SYRIA-TURKEY BORDER — On Aug. 2 around 5:30 a.m., as the sun rose and darkness slowly vanished from the Hawar Killis region, dozens of Syrians gathered to wait among the trees near the barbed-wire fence constituting the border between Syria and Turkey. They were waiting for their chance to enter Turkey in search of safety and job opportunities.
Young people and families with children and elderly members, having brought with them large bags of amenities, anxiously awaited a sign from a smuggler to run in the direction of Turkish territory, hoping to get lucky and manage to evade Turkish border guards.
On the opposite side of the barbed wire, some seven armed border guards patrolled to prevent illegal entry. Every now and then, a speeding Turkish army armored vehicle would arrive to inspect the guard positions.
Al-Monitor spoke with one of the families. Abu Rami, not his real name, 35, sat next to his wife, each of them holding a child. They wore their fatigue and exhaustion on their faces.
“This is the third day I've come with my family here to try to enter Turkish territory,” said Abu Rami. “Many attempts have failed to get past the trench and the barbed wire. … Had it not been for the smuggler’s assurances that he would guarantee our entry into Turkey, I would have returned to our house in Aleppo.”
Entering illegally has been the only way for Syrians to get into Turkey overland since March 9, when Turkish authorities closed the Bab al-Hawa and Bab al-Salameh border crossings. Even before that, Syrians had been entering Turkey illegally, as many of them do not have passports, the issuance of which remains the preserve of the Bashar al-Assad regime.
Syrians in general, and residents of the north in particular, see in Turkey a refuge from the raging war that has plagued the country for four years. They are heading to Turkey in the hope of finding safety, securing work and finishing educations. For some, Turkey is also the first stop en route to trying to reach Europe.
Abu Rami told Al-Monitor, “The situation in Syria is getting more complicated by the day, and this war will not end soon. Barrels are falling daily on Aleppo, and I could no longer risk the lives of my children.” He added, “My friend found me a job in a factory in the city of Gaziantep, and I think this job will be enough for me and my family to live on.”
As soon as Abu Rami finished talking and having a sip of water, masses of people began running toward Turkey. The border guards appeared to have left the area. A few young people managed to get across. Abu Rami packed his bags and ran. The armored vehicle returned, and border guards were once again deployed.
“Git” (Turkish for “go”) was the only word the guards yelled. As some of the Syrians persisted, the border guards began shooting into the air. Those who could not make the crossing were sorely disappointed.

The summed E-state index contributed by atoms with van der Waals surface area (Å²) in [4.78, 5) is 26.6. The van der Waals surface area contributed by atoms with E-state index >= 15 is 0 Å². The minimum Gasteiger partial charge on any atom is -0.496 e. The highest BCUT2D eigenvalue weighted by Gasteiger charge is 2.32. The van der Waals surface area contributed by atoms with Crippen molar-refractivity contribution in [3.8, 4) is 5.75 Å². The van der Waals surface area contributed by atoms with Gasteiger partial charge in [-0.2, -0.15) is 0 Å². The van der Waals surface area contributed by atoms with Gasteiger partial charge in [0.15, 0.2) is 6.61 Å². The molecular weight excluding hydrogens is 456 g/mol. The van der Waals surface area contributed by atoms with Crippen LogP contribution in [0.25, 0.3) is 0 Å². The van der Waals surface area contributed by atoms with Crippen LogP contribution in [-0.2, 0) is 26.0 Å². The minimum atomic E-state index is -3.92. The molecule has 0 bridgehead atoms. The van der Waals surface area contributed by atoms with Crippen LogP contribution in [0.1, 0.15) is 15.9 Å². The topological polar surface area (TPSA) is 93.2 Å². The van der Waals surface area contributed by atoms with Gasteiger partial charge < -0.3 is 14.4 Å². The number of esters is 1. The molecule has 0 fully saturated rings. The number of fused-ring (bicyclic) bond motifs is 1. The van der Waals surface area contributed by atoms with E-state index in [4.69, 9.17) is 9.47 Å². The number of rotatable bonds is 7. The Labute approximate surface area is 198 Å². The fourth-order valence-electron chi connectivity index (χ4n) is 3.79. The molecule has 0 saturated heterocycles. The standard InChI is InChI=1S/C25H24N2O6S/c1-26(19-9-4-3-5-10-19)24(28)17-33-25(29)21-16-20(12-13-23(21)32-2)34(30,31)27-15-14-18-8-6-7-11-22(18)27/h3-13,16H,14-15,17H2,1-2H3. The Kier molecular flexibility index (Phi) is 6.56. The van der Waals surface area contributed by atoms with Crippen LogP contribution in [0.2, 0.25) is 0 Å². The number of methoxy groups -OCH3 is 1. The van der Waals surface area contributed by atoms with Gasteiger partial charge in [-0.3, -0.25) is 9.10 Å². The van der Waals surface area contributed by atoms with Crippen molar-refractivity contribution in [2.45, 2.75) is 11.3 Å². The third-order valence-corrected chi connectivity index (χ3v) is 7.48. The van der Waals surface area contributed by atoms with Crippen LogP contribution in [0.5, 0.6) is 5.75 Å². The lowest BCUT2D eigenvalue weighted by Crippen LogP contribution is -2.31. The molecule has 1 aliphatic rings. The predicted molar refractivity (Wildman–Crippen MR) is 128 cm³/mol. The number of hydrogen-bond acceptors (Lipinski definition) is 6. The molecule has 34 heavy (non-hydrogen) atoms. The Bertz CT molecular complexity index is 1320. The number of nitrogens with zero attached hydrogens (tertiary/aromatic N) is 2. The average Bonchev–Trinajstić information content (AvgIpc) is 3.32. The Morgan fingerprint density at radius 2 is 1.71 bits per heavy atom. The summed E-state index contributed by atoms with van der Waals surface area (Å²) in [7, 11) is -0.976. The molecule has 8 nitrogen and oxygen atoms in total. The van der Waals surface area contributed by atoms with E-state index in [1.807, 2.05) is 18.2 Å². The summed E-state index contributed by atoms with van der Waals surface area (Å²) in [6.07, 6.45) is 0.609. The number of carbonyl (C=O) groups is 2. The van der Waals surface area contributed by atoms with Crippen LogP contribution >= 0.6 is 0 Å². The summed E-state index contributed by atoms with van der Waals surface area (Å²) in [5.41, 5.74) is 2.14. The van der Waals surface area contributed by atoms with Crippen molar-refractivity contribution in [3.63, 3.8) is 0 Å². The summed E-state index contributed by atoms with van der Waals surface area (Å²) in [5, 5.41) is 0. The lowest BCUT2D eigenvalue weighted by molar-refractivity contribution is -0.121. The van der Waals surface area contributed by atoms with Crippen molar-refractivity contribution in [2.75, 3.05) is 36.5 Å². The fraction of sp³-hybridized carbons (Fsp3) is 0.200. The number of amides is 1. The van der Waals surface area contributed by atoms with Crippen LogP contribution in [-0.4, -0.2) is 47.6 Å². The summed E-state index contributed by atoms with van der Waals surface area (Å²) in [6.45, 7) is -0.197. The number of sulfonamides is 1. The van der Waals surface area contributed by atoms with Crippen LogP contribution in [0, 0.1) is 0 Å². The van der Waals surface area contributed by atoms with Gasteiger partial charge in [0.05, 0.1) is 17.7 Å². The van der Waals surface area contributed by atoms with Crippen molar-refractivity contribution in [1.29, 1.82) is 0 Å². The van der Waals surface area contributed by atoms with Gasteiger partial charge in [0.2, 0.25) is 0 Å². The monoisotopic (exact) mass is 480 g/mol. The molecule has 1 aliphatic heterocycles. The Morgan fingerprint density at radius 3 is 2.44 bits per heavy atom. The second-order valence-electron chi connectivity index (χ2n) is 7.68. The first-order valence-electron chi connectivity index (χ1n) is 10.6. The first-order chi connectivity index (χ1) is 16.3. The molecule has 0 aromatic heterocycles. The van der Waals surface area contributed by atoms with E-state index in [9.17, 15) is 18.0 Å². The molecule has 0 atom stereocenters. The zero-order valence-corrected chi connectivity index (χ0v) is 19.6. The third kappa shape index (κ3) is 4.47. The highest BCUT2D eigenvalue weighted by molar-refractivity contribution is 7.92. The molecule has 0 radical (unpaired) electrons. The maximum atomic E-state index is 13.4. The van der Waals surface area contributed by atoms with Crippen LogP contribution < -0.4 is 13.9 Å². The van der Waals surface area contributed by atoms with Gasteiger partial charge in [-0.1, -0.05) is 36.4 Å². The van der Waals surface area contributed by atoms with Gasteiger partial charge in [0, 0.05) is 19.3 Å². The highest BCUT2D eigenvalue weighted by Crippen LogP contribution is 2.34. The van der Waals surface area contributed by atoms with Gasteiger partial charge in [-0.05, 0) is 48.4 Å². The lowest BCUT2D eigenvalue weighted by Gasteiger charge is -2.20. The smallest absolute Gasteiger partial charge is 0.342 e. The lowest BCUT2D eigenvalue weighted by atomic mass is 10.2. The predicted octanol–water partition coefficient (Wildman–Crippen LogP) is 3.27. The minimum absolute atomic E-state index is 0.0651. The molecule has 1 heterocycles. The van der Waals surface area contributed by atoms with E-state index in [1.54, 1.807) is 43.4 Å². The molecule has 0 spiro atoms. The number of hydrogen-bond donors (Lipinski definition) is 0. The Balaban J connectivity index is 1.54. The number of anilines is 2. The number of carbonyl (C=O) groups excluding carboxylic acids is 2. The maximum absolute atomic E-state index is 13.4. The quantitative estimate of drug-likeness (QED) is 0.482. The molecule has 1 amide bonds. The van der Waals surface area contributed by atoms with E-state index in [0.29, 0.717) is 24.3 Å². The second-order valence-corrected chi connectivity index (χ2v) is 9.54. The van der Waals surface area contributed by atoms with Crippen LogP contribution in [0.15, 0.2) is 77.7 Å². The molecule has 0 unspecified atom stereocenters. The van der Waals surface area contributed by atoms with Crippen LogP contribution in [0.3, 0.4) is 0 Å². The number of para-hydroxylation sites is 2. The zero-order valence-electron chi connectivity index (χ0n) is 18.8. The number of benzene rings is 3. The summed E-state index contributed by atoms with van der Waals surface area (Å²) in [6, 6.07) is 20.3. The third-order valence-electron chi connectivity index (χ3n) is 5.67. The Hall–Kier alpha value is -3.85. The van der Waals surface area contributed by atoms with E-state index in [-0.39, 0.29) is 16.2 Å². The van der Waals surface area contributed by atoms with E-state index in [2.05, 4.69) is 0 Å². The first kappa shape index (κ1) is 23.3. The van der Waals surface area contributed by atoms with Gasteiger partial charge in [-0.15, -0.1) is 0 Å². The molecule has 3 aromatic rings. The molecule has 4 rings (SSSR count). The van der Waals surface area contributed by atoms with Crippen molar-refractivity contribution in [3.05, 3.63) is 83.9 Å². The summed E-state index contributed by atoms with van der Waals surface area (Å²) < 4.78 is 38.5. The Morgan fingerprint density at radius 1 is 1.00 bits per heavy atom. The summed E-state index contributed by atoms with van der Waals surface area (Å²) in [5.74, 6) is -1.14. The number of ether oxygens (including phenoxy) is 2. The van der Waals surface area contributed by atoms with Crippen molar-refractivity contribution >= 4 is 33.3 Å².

Al-Monitor talked to one of the smugglers, a Syrian national living in a town close to the border. He was standing a ways from the barbed wire, making phone calls.
“Entering Turkey used to be a piece of cake, but it has become almost impossible now,” he told Al-Monitor, speaking on condition of anonymity. “It has been two months that border guards have been unprecedentedly tightening security and deepening the trench between the two countries to more than four meters.”
On July 19, the second day of Eid al-Fitr, a young man named Alaa Mohammed Jolo was shot and killed by Turkish guards in Hawar Killis as he tried to cross the border. His death triggered anger among Syrians after a photo of him lying dead on the ground went viral. Three more Syrians — Hasan Misto, Mustafa Sabah and his wife — were subsequently shot and killed by Turkish border guards in other regions in less than a week in July. One unidentified person was killed in the Hawar Killis region.
“Although they know that there are risks involved, dozens of people come every day to try to enter Turkey, but only a few of them get lucky and manage to enter after many attempts,” the smuggler said. “I cannot guarantee the safety of anyone who comes near the border, and my job is limited to ensuring a car at the other end so that people who pass the barbed wire at the border manage to quickly flee the border guards who could catch them and send them back to Syria.”
According to World Food Programme statistics released in June, the number of Syrian refugees in Turkey has reached 1,700,000. The decision to close the border crossings and tighten security is an indication of Turkey's unwillingness to bear the burden of additional refugees.
“We have not received any assurances from the Turkish side to open the border crossings with Syria,” Nazim Hafiz, the Bab al-Salameh border crossing director, told Al-monitor. “The crossing is currently running trade operations only and allowing the entry of [people] in case of critical [medical] emergencies.”
As civil war continues to claim civilian lives in Syria, for many Syrians the risking of losing one's life crossing into Turkey pales in comparison.
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